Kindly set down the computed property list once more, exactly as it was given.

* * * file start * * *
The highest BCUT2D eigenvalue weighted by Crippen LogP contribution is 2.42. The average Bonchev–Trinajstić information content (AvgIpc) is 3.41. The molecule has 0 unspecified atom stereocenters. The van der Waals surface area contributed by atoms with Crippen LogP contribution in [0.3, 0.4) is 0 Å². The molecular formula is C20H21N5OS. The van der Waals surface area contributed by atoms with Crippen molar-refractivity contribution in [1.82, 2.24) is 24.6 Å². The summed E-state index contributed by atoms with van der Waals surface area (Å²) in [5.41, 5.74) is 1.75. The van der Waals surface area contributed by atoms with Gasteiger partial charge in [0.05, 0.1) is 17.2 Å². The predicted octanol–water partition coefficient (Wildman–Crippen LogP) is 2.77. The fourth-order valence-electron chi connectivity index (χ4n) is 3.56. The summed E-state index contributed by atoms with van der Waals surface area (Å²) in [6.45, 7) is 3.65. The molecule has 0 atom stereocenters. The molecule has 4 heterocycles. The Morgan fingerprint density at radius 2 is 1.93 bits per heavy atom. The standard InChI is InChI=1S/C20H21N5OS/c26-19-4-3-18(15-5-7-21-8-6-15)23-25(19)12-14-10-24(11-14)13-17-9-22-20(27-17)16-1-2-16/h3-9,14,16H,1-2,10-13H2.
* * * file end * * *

The highest BCUT2D eigenvalue weighted by Crippen LogP contribution is 2.42. The average Bonchev–Trinajstić information content (AvgIpc) is 3.41. The molecule has 0 unspecified atom stereocenters. The van der Waals surface area contributed by atoms with Crippen LogP contribution in [0.3, 0.4) is 0 Å². The molecular formula is C20H21N5OS. The van der Waals surface area contributed by atoms with Crippen molar-refractivity contribution in [1.82, 2.24) is 24.6 Å². The summed E-state index contributed by atoms with van der Waals surface area (Å²) in [5.41, 5.74) is 1.75. The van der Waals surface area contributed by atoms with Gasteiger partial charge in [0.05, 0.1) is 17.2 Å². The predicted octanol–water partition coefficient (Wildman–Crippen LogP) is 2.77. The fourth-order valence-electron chi connectivity index (χ4n) is 3.56. The summed E-state index contributed by atoms with van der Waals surface area (Å²) in [6.45, 7) is 3.65. The molecule has 0 atom stereocenters. The molecule has 4 heterocycles. The Morgan fingerprint density at radius 2 is 1.93 bits per heavy atom. The standard InChI is InChI=1S/C20H21N5OS/c26-19-4-3-18(15-5-7-21-8-6-15)23-25(19)12-14-10-24(11-14)13-17-9-22-20(27-17)16-1-2-16/h3-9,14,16H,1-2,10-13H2.